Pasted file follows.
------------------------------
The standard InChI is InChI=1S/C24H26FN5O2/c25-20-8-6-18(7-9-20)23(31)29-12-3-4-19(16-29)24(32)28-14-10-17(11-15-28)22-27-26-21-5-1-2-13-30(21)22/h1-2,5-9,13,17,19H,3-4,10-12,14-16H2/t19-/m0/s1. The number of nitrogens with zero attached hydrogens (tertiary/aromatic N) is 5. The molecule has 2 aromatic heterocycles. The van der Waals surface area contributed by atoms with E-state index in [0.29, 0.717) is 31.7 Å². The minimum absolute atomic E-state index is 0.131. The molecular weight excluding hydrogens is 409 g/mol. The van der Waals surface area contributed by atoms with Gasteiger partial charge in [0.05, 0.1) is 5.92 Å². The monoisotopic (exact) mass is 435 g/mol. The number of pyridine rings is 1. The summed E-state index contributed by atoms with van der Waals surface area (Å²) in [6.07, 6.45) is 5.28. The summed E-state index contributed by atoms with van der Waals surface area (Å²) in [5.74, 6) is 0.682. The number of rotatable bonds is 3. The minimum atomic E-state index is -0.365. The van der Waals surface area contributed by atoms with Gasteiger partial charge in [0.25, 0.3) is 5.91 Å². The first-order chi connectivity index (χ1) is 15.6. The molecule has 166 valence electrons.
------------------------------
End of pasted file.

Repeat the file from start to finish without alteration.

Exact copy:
The standard InChI is InChI=1S/C24H26FN5O2/c25-20-8-6-18(7-9-20)23(31)29-12-3-4-19(16-29)24(32)28-14-10-17(11-15-28)22-27-26-21-5-1-2-13-30(21)22/h1-2,5-9,13,17,19H,3-4,10-12,14-16H2/t19-/m0/s1. The number of nitrogens with zero attached hydrogens (tertiary/aromatic N) is 5. The molecule has 2 aromatic heterocycles. The van der Waals surface area contributed by atoms with E-state index in [0.29, 0.717) is 31.7 Å². The minimum absolute atomic E-state index is 0.131. The molecular weight excluding hydrogens is 409 g/mol. The van der Waals surface area contributed by atoms with Gasteiger partial charge in [0.05, 0.1) is 5.92 Å². The monoisotopic (exact) mass is 435 g/mol. The number of pyridine rings is 1. The summed E-state index contributed by atoms with van der Waals surface area (Å²) in [6.07, 6.45) is 5.28. The summed E-state index contributed by atoms with van der Waals surface area (Å²) in [5.74, 6) is 0.682. The number of rotatable bonds is 3. The minimum atomic E-state index is -0.365. The van der Waals surface area contributed by atoms with Gasteiger partial charge in [0.25, 0.3) is 5.91 Å². The first-order chi connectivity index (χ1) is 15.6. The molecule has 166 valence electrons.